"The Republican Party should not be labeled as the anti-illegal immigration party," Rubio said. "Republicans need to be the pro-legal immigration party."
Now comes his Dream Act alternative, which would give legal status to college students and members of the military. Rubio says he was spurred by Daniela Pelaez, a North Miami High School valedictorian who faced deportation.
When Rubio met with the 18-year-old recently, he said something should be done but insisted the Dream Act was not the way. Rubio says it would create "chain migration" in which the young people are magnets for family to come from other countries.
Some experts doubt his proposal — which stands little chance of passing while Democrats control the Senate — would have the intended effect or would even work.
"It's clearly not intended to do the same thing as the Dream Act," said Gabriel Sanchez, research director for Latino Decisions, a nonpartisan polling group. "The Latino population is more sophisticated on the immigration issue than the non-Latino population. I think they'll be able to read through this."
A Pew Hispanic Center poll showed 91 percent of Latinos support the Dream Act, which includes the path to citizenship Rubio's proposal lacks.
The New York Times editorial board called Rubio's plan a half measure — "a Dream Act without the dream" — that would create a new class of residents.
In an interview with the Tampa Bay Times, Rubio dismissed that as "false."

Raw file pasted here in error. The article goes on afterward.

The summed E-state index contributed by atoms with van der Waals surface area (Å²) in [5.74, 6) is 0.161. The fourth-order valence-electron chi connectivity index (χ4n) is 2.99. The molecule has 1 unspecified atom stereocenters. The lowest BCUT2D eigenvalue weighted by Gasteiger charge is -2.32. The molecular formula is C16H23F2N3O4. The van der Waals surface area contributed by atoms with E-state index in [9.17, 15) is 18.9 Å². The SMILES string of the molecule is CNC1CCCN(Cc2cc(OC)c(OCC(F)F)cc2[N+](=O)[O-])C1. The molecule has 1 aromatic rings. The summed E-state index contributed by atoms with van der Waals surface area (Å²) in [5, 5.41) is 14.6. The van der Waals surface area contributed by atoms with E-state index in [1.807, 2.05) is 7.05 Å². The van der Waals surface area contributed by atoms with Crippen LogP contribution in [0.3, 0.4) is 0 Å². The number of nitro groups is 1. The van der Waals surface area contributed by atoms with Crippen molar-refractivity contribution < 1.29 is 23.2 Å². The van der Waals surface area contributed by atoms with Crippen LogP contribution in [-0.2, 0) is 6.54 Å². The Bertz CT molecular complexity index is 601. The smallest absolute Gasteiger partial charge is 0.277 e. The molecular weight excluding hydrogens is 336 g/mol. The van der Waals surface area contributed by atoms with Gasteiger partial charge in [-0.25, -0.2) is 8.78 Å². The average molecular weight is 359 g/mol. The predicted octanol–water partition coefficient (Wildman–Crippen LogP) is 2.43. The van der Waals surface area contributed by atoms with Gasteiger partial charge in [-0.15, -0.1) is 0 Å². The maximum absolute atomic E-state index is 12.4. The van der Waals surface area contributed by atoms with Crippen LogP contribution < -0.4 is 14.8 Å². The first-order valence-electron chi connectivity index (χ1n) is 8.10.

"There is nothing that prohibits them from getting citizenship," he said. "We just don't create a new pathway. Someone would say, 'Well, it's going to take them forever to get residency.' Well, that's true of anybody. The system has to be modernized but that's a separate topic."
Ruben Navarrette Jr., a syndicated columnist who writes about immigration and has criticized Rubio, called his proposal a "common sense solution" and said it could "break a stalemate and improve millions of lives."
Walking a fine line
Rubio demonstrated in the 2010 Senate race that he can thread a needle: He rode the tea party wave without being defined by the movement. The immigration issue is trickier. Rubio has to find a moderate position without looking like he is simply offering up a GOP bone to win Hispanic votes and without alienating hard-core conservatives.
Already he is drawing fire from the far right.